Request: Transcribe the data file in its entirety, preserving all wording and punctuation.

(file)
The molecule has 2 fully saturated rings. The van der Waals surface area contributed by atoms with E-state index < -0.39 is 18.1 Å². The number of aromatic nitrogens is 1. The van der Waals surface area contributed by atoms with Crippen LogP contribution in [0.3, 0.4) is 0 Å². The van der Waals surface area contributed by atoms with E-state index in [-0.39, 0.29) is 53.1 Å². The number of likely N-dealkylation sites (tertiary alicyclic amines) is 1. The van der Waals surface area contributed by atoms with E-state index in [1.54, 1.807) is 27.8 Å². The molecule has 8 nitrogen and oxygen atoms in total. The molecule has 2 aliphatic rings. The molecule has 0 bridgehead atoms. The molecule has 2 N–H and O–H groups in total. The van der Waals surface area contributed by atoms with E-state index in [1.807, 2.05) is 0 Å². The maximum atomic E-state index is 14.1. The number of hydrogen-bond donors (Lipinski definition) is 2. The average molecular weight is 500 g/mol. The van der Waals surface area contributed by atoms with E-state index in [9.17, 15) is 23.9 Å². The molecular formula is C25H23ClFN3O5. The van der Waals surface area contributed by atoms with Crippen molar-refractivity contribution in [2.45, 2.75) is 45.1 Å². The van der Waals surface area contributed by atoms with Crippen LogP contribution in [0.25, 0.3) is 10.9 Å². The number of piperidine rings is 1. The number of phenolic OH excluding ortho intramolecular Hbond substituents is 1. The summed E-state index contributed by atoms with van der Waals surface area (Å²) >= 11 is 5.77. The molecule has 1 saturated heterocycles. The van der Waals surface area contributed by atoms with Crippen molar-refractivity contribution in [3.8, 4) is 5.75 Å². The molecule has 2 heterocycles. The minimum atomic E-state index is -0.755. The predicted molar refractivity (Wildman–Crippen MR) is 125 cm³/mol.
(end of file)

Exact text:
The molecule has 2 fully saturated rings. The van der Waals surface area contributed by atoms with E-state index < -0.39 is 18.1 Å². The number of aromatic nitrogens is 1. The van der Waals surface area contributed by atoms with Crippen LogP contribution in [0.3, 0.4) is 0 Å². The van der Waals surface area contributed by atoms with E-state index in [-0.39, 0.29) is 53.1 Å². The number of likely N-dealkylation sites (tertiary alicyclic amines) is 1. The van der Waals surface area contributed by atoms with E-state index in [1.54, 1.807) is 27.8 Å². The molecule has 8 nitrogen and oxygen atoms in total. The molecule has 2 aliphatic rings. The molecule has 0 bridgehead atoms. The molecule has 2 N–H and O–H groups in total. The van der Waals surface area contributed by atoms with E-state index in [1.807, 2.05) is 0 Å². The maximum atomic E-state index is 14.1. The number of hydrogen-bond donors (Lipinski definition) is 2. The average molecular weight is 500 g/mol. The van der Waals surface area contributed by atoms with E-state index in [9.17, 15) is 23.9 Å². The molecular formula is C25H23ClFN3O5. The van der Waals surface area contributed by atoms with Crippen molar-refractivity contribution in [2.45, 2.75) is 45.1 Å². The van der Waals surface area contributed by atoms with Crippen LogP contribution in [0.25, 0.3) is 10.9 Å². The number of piperidine rings is 1. The number of phenolic OH excluding ortho intramolecular Hbond substituents is 1. The summed E-state index contributed by atoms with van der Waals surface area (Å²) >= 11 is 5.77. The molecule has 1 saturated heterocycles. The van der Waals surface area contributed by atoms with Crippen molar-refractivity contribution in [3.8, 4) is 5.75 Å². The molecule has 2 heterocycles. The minimum atomic E-state index is -0.755. The predicted molar refractivity (Wildman–Crippen MR) is 125 cm³/mol.